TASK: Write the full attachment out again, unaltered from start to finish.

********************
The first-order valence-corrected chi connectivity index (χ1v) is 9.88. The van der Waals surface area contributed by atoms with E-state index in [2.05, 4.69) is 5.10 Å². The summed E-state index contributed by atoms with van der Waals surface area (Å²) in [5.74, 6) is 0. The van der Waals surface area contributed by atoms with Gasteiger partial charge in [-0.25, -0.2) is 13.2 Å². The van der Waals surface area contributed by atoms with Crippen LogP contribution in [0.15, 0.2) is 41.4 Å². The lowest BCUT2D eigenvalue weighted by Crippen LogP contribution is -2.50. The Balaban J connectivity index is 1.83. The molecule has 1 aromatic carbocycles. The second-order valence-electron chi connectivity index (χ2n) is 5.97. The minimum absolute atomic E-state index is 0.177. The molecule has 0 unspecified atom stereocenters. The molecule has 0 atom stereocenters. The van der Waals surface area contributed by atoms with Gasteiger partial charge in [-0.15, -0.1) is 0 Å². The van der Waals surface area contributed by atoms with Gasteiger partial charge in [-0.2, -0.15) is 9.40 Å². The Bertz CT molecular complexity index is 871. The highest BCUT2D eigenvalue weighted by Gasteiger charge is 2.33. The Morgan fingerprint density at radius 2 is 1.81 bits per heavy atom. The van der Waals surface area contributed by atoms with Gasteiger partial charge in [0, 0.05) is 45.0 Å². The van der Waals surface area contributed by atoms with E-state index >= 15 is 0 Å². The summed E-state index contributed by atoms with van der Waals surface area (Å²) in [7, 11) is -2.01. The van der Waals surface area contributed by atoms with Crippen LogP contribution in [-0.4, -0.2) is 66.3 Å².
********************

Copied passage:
The first-order valence-corrected chi connectivity index (χ1v) is 9.88. The van der Waals surface area contributed by atoms with E-state index in [2.05, 4.69) is 5.10 Å². The summed E-state index contributed by atoms with van der Waals surface area (Å²) in [5.74, 6) is 0. The van der Waals surface area contributed by atoms with Gasteiger partial charge in [-0.25, -0.2) is 13.2 Å². The van der Waals surface area contributed by atoms with Crippen LogP contribution in [0.15, 0.2) is 41.4 Å². The lowest BCUT2D eigenvalue weighted by Crippen LogP contribution is -2.50. The Balaban J connectivity index is 1.83. The molecule has 1 aromatic carbocycles. The second-order valence-electron chi connectivity index (χ2n) is 5.97. The minimum absolute atomic E-state index is 0.177. The molecule has 0 unspecified atom stereocenters. The molecule has 0 atom stereocenters. The van der Waals surface area contributed by atoms with Gasteiger partial charge in [-0.15, -0.1) is 0 Å². The van der Waals surface area contributed by atoms with Gasteiger partial charge in [-0.2, -0.15) is 9.40 Å². The Bertz CT molecular complexity index is 871. The highest BCUT2D eigenvalue weighted by Gasteiger charge is 2.33. The Morgan fingerprint density at radius 2 is 1.81 bits per heavy atom. The van der Waals surface area contributed by atoms with Gasteiger partial charge in [0, 0.05) is 45.0 Å². The van der Waals surface area contributed by atoms with E-state index >= 15 is 0 Å². The summed E-state index contributed by atoms with van der Waals surface area (Å²) in [7, 11) is -2.01. The van der Waals surface area contributed by atoms with Crippen LogP contribution in [-0.4, -0.2) is 66.3 Å².